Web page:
Hakstol had worked his three seasons for Ron Hextall. When Hextall was fired and replaced by Chuck Fletcher on December 3rd, the head coach lasted exactly six more games, his tenure ending with a four-game losing streak. That put his record for the 2018-’19 season three games below .500.

That season Hakstol had to deal with the arrival of 20-year-old goalie “phenom” Carter Hart, who some would refer to as a “legend in his own mind”, and with the sophomore slump, one that would practically become permanent due to health issues, of 2017 2nd-overall pick Nolan Patrick.

Philly ended up going through eight goaltenders that season.

“That was my first stop in the National Hockey League, so obviously, there’s a lot of growth and things that I take away from my time there,” Hakstol said Thursday. “Number one, I really enjoyed it. The organization was outstanding and the people that I had the chance to work with both from a staff side, as well as the player side, were tremendous.”

He also enjoyed making $2-million a year, the surest sign you’ve reached the big show.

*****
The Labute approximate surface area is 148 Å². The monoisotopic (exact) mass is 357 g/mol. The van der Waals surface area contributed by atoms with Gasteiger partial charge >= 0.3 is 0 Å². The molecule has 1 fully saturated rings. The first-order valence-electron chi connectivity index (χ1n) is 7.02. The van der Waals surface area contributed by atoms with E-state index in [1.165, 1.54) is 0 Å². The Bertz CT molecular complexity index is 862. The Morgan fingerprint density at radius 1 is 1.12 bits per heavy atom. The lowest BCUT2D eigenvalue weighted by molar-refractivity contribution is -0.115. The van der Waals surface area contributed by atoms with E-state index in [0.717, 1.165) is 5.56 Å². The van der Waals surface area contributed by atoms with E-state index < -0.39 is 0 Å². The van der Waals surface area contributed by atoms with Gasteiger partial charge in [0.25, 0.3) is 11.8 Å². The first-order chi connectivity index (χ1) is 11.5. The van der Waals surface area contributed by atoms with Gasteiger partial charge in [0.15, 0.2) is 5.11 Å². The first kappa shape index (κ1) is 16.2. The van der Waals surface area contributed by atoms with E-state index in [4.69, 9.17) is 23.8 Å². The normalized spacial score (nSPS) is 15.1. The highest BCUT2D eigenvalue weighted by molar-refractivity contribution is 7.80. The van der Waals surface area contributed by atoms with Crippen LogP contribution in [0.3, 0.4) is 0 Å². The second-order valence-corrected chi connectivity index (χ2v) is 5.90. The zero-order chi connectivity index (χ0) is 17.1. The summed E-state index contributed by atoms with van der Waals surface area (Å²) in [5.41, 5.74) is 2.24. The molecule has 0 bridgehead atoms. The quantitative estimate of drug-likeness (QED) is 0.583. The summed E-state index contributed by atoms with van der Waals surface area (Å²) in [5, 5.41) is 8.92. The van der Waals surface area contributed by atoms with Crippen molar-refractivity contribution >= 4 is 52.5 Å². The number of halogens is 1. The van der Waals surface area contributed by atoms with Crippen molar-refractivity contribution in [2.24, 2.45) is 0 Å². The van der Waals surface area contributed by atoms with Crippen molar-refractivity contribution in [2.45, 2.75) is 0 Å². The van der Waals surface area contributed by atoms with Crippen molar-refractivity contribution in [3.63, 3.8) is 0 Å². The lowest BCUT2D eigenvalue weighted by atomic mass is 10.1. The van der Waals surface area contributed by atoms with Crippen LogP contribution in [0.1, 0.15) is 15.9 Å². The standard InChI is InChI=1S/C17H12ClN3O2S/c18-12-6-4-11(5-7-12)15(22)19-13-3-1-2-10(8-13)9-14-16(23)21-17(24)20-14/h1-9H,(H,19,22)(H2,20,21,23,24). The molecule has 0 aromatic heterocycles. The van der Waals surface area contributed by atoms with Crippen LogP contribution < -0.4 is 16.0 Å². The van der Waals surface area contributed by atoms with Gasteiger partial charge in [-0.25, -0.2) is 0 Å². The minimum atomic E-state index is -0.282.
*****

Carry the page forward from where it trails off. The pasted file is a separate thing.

To The Emerald City

After two seasons as an assistant coach with the Toronto Maple Leafs, Hak’ signed on to guide the Kraken.

In Seattle, Hakstol will continue to earn more than he did in Philly through the 2025-’26 season as part of a contract extension signed at the end of last spring’s playoffs.

After the inaugural season in Seattle was a bust, par for the course in most expansion situations, season two was just the opposite, with a 14-game trip to the playoffs. The Kraken finished one goal shy of the Western Conference Final.

“Hak’ is an incredible guy, a great person, and a great coach,” Kraken forward Brandon Tanev said on a national podcast this January. “When you’re conversing on a day-to-day basis away from the rink, it’s easy flowing, but when you get to the game, it’s important for us to be in the moment. He does a great job of levelling us out, and getting us ready to play.”